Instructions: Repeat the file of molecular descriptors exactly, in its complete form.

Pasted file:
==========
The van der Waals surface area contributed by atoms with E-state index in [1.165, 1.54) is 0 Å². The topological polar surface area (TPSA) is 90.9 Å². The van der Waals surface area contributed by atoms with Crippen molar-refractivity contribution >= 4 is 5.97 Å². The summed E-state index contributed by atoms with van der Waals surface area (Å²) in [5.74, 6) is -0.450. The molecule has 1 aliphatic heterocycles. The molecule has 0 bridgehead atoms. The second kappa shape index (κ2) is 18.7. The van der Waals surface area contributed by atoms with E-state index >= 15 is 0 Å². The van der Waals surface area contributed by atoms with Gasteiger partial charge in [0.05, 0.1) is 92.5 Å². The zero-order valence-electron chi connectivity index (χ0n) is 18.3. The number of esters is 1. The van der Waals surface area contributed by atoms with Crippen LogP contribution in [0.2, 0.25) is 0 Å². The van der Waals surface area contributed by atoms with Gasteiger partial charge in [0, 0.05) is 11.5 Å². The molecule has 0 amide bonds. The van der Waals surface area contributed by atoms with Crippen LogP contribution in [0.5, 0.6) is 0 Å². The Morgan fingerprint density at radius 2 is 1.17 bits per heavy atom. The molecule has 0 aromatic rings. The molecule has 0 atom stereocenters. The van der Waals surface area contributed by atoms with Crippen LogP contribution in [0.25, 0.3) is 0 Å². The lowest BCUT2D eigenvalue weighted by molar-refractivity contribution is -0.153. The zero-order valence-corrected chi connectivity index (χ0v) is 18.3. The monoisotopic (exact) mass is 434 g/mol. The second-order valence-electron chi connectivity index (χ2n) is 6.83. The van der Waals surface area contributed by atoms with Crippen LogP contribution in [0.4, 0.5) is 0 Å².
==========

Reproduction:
The van der Waals surface area contributed by atoms with E-state index in [1.165, 1.54) is 0 Å². The topological polar surface area (TPSA) is 90.9 Å². The van der Waals surface area contributed by atoms with Crippen molar-refractivity contribution >= 4 is 5.97 Å². The summed E-state index contributed by atoms with van der Waals surface area (Å²) in [5.74, 6) is -0.450. The molecule has 1 aliphatic heterocycles. The molecule has 0 bridgehead atoms. The second kappa shape index (κ2) is 18.7. The van der Waals surface area contributed by atoms with E-state index >= 15 is 0 Å². The van der Waals surface area contributed by atoms with Gasteiger partial charge in [0.05, 0.1) is 92.5 Å². The zero-order valence-electron chi connectivity index (χ0n) is 18.3. The number of esters is 1. The van der Waals surface area contributed by atoms with Crippen LogP contribution in [0.2, 0.25) is 0 Å². The van der Waals surface area contributed by atoms with Gasteiger partial charge in [0, 0.05) is 11.5 Å². The molecule has 0 amide bonds. The van der Waals surface area contributed by atoms with Crippen LogP contribution in [0.5, 0.6) is 0 Å². The Morgan fingerprint density at radius 2 is 1.17 bits per heavy atom. The molecule has 0 aromatic rings. The molecule has 0 atom stereocenters. The van der Waals surface area contributed by atoms with Crippen LogP contribution in [0.25, 0.3) is 0 Å². The lowest BCUT2D eigenvalue weighted by molar-refractivity contribution is -0.153. The zero-order valence-corrected chi connectivity index (χ0v) is 18.3. The monoisotopic (exact) mass is 434 g/mol. The second-order valence-electron chi connectivity index (χ2n) is 6.83. The van der Waals surface area contributed by atoms with Crippen LogP contribution in [0.4, 0.5) is 0 Å².